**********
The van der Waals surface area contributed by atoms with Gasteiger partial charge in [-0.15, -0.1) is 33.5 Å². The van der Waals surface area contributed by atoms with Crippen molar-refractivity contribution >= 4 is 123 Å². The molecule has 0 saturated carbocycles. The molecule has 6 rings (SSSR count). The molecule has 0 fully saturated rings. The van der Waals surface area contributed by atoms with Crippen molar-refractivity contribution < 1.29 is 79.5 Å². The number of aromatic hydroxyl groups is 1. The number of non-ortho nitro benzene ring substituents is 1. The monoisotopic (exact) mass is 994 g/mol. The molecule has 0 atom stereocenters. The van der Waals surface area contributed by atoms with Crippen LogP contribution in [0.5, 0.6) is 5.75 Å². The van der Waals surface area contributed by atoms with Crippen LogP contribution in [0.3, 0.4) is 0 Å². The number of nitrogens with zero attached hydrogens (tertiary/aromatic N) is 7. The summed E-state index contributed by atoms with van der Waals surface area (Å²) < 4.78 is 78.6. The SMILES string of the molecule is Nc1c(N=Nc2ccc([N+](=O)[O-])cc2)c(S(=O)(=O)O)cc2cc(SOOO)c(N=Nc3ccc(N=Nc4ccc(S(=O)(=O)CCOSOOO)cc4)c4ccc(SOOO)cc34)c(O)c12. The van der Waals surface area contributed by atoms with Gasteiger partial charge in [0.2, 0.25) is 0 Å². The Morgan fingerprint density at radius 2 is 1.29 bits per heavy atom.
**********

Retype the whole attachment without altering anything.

The van der Waals surface area contributed by atoms with Gasteiger partial charge in [-0.15, -0.1) is 33.5 Å². The van der Waals surface area contributed by atoms with Crippen molar-refractivity contribution >= 4 is 123 Å². The molecule has 0 saturated carbocycles. The molecule has 6 rings (SSSR count). The molecule has 0 fully saturated rings. The van der Waals surface area contributed by atoms with Crippen molar-refractivity contribution < 1.29 is 79.5 Å². The number of aromatic hydroxyl groups is 1. The number of non-ortho nitro benzene ring substituents is 1. The monoisotopic (exact) mass is 994 g/mol. The molecule has 0 atom stereocenters. The van der Waals surface area contributed by atoms with Crippen LogP contribution in [0.5, 0.6) is 5.75 Å². The van der Waals surface area contributed by atoms with Crippen LogP contribution in [0.3, 0.4) is 0 Å². The number of nitrogens with zero attached hydrogens (tertiary/aromatic N) is 7. The summed E-state index contributed by atoms with van der Waals surface area (Å²) < 4.78 is 78.6. The SMILES string of the molecule is Nc1c(N=Nc2ccc([N+](=O)[O-])cc2)c(S(=O)(=O)O)cc2cc(SOOO)c(N=Nc3ccc(N=Nc4ccc(S(=O)(=O)CCOSOOO)cc4)c4ccc(SOOO)cc34)c(O)c12. The van der Waals surface area contributed by atoms with Gasteiger partial charge in [0.2, 0.25) is 0 Å². The Morgan fingerprint density at radius 2 is 1.29 bits per heavy atom.